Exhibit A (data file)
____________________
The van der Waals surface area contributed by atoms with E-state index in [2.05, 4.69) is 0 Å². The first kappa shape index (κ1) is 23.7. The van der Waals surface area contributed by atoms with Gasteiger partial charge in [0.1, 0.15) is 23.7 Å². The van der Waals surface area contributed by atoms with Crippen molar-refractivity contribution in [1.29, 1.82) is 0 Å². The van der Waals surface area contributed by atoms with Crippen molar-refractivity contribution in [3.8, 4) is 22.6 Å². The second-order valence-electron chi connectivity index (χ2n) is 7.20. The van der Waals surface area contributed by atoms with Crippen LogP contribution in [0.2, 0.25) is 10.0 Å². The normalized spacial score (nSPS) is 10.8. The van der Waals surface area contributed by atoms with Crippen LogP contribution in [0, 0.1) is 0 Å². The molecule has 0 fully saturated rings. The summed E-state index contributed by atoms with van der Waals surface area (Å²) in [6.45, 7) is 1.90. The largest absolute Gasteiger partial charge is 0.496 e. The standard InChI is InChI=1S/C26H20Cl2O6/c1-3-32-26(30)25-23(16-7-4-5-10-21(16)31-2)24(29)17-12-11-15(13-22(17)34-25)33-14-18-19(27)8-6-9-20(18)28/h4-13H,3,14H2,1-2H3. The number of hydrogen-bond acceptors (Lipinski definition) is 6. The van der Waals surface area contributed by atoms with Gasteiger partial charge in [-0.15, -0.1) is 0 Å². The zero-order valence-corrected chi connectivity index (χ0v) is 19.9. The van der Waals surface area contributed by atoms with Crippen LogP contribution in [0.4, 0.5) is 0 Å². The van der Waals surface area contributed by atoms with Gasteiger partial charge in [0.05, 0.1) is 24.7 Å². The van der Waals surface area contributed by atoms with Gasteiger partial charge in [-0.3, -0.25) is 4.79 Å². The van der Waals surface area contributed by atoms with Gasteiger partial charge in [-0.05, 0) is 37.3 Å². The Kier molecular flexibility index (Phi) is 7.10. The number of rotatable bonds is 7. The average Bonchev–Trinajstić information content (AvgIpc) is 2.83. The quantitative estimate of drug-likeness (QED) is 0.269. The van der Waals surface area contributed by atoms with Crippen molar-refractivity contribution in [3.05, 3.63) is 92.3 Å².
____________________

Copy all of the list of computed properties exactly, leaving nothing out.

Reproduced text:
The van der Waals surface area contributed by atoms with E-state index in [2.05, 4.69) is 0 Å². The first kappa shape index (κ1) is 23.7. The van der Waals surface area contributed by atoms with Gasteiger partial charge in [0.1, 0.15) is 23.7 Å². The van der Waals surface area contributed by atoms with Crippen molar-refractivity contribution in [1.29, 1.82) is 0 Å². The van der Waals surface area contributed by atoms with Crippen molar-refractivity contribution in [3.8, 4) is 22.6 Å². The second-order valence-electron chi connectivity index (χ2n) is 7.20. The van der Waals surface area contributed by atoms with Crippen LogP contribution in [0.2, 0.25) is 10.0 Å². The normalized spacial score (nSPS) is 10.8. The van der Waals surface area contributed by atoms with Crippen LogP contribution in [0, 0.1) is 0 Å². The molecule has 0 fully saturated rings. The summed E-state index contributed by atoms with van der Waals surface area (Å²) in [6.45, 7) is 1.90. The largest absolute Gasteiger partial charge is 0.496 e. The standard InChI is InChI=1S/C26H20Cl2O6/c1-3-32-26(30)25-23(16-7-4-5-10-21(16)31-2)24(29)17-12-11-15(13-22(17)34-25)33-14-18-19(27)8-6-9-20(18)28/h4-13H,3,14H2,1-2H3. The number of hydrogen-bond acceptors (Lipinski definition) is 6. The van der Waals surface area contributed by atoms with Gasteiger partial charge in [-0.15, -0.1) is 0 Å². The zero-order valence-corrected chi connectivity index (χ0v) is 19.9. The van der Waals surface area contributed by atoms with Crippen LogP contribution in [0.4, 0.5) is 0 Å². The van der Waals surface area contributed by atoms with Gasteiger partial charge in [0.05, 0.1) is 24.7 Å². The van der Waals surface area contributed by atoms with Gasteiger partial charge in [-0.3, -0.25) is 4.79 Å². The van der Waals surface area contributed by atoms with Gasteiger partial charge in [-0.05, 0) is 37.3 Å². The Kier molecular flexibility index (Phi) is 7.10. The number of rotatable bonds is 7. The average Bonchev–Trinajstić information content (AvgIpc) is 2.83. The quantitative estimate of drug-likeness (QED) is 0.269. The van der Waals surface area contributed by atoms with Crippen molar-refractivity contribution in [3.05, 3.63) is 92.3 Å².